As I have written before — indeed, the subject of my recent book — my work shows that the EPA’s ENERGY STAR benchmarking scores for most building types are little more than placebos. The signature feature of the ENERGY STAR benchmarking scores is the assumption that the EPA can adjust for external factors that impact building energy use. This adjustment is based on linear regression performed on a relatively small dataset. For most building types this regression dataset was extracted from the Energy Information Administration’s 2003 Commercial Building Energy Consumption Survey (CBECS). The EPA has never demonstrated that these regressions accurately predict a component of the energy use of the larger building stock. They simply perform their regression and assume it is accurate in predicting EUI for other similar buidings.
In the last three years I have challenged this assumption by testing whether the EPA regression accurately predicts energy use for buildings in a second, equivalent dataset taken from the earlier, 1999 CBECS. In general I find these predictions to be invalid. For one type of building — Supermarkets/Grocery Stores — I find the EPA’s predictions to be no better than those of randomly generated numbers!
In May of this year the EIA released public data for its 2012 Commercial Building Energy Consumption Survey. These new data provide yet another opportunity to test the EPA’s predictions for nine different kinds of of buildings. These new data will either validate the EPA’s regression models or confirm my earlier conclusion that they are invalid. Over the next year I will be extracting 2012 CBECS data to again test the nine ENERGY STAR benchmarking models based on CBECS data.
This week I performed the first of these tests for K-12 Schools. 539 records were extracted from the CBECS 2012 data for K-12 Schools representing 230,000 schools totalling 9.2 billion gsf. After filtering these records based on EPA criteria, 431 records remain, representing a total of 137,000 schools with 8.0 billion gsf.
I performed the EPA’s weighted regression for K-12 Schools on this final dataset and obtained result totally inconsistent with those obtained by the EPA using CBEC 2003 data. Only 3 of the 11 variables identified by the EPA as “significant predictors” of building Source EUI for K-12 Schools demonstrated statistical significance with the 2012 data. Numerous other comparisons confirmed that the EPA’s regression demonstrated no validity with this new dataset.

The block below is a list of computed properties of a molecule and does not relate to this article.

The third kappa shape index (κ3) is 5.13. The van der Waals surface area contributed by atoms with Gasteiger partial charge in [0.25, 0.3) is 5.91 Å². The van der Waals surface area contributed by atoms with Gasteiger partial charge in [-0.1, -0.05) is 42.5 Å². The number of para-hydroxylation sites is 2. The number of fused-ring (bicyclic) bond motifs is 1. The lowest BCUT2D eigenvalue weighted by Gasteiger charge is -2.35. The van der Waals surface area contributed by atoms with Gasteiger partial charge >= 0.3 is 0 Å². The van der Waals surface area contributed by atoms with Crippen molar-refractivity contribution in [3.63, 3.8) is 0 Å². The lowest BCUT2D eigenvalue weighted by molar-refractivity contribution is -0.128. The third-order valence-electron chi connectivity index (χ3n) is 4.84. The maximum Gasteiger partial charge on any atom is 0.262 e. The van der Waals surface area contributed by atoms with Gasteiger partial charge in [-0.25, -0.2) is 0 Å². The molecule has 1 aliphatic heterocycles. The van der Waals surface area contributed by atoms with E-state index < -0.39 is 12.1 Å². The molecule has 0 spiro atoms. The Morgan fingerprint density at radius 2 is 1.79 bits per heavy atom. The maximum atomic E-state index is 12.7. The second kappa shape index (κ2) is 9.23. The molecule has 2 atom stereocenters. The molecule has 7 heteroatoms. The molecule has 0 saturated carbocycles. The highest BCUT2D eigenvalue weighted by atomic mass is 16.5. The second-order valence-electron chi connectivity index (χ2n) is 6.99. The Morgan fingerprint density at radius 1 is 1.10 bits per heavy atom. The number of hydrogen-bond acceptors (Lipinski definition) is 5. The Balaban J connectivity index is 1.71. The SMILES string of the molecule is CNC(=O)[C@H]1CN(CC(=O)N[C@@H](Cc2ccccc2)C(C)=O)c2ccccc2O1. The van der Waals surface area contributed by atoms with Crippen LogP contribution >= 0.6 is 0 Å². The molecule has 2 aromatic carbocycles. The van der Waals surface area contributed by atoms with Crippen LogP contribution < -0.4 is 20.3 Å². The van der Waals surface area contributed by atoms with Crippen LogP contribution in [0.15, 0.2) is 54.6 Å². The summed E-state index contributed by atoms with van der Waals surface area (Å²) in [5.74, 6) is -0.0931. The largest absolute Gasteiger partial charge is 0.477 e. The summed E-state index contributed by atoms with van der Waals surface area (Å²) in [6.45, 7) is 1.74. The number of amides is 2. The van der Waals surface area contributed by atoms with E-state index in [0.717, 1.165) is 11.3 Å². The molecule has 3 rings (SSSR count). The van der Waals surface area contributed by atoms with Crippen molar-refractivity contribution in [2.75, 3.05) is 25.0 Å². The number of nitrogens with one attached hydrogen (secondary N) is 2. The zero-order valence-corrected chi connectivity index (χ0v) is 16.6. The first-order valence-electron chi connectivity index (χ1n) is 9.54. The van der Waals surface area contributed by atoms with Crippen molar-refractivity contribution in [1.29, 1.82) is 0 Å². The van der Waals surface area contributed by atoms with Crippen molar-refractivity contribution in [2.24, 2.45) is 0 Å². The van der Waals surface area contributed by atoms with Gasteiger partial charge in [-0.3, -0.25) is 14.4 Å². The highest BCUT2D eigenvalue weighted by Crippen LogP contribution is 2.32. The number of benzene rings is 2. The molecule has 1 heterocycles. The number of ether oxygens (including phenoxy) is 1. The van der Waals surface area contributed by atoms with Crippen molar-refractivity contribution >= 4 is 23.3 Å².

The EPA will no doubt suggest that their model was valid for the 2003 building stock, but not for the 2012 stock — because the stock has changed so much in the intervening 9 years! While this seems plausible, this explanation does not hold water. First, CBECS 2012 data do not suggest significant change in either the size or energy use of the K-12 School stock. Moreover, this explanation cannot also explain why the EPA regression was not valid for the 1999 building stock — unless the EPA is to suggest that the stock changes so much in just 4 years to render the regression invalid. And if that is the EPA position — then why would they even attempt to roll out new ENERGY STAR regression models for K-12 Schools based on 2012 CBECS data more than 4 years after these data were valid? You can’t have it both ways. Either the stock changes rather slowly and a 4 year delay is not important or this benchmarking methodology is doomed to be irrelevant from the start.
The more plausible explanation — supported by my study — is that the EPA’s regression is simply based on insufficient data and is not valid — even for the 2003 building stock. I suggest a regression on a second, equivalent sample from the 2003 stock would yield results that differ from the EPA”s origina regression. The EPA’s ENERGY STAR scores have not more validity than sugar pills.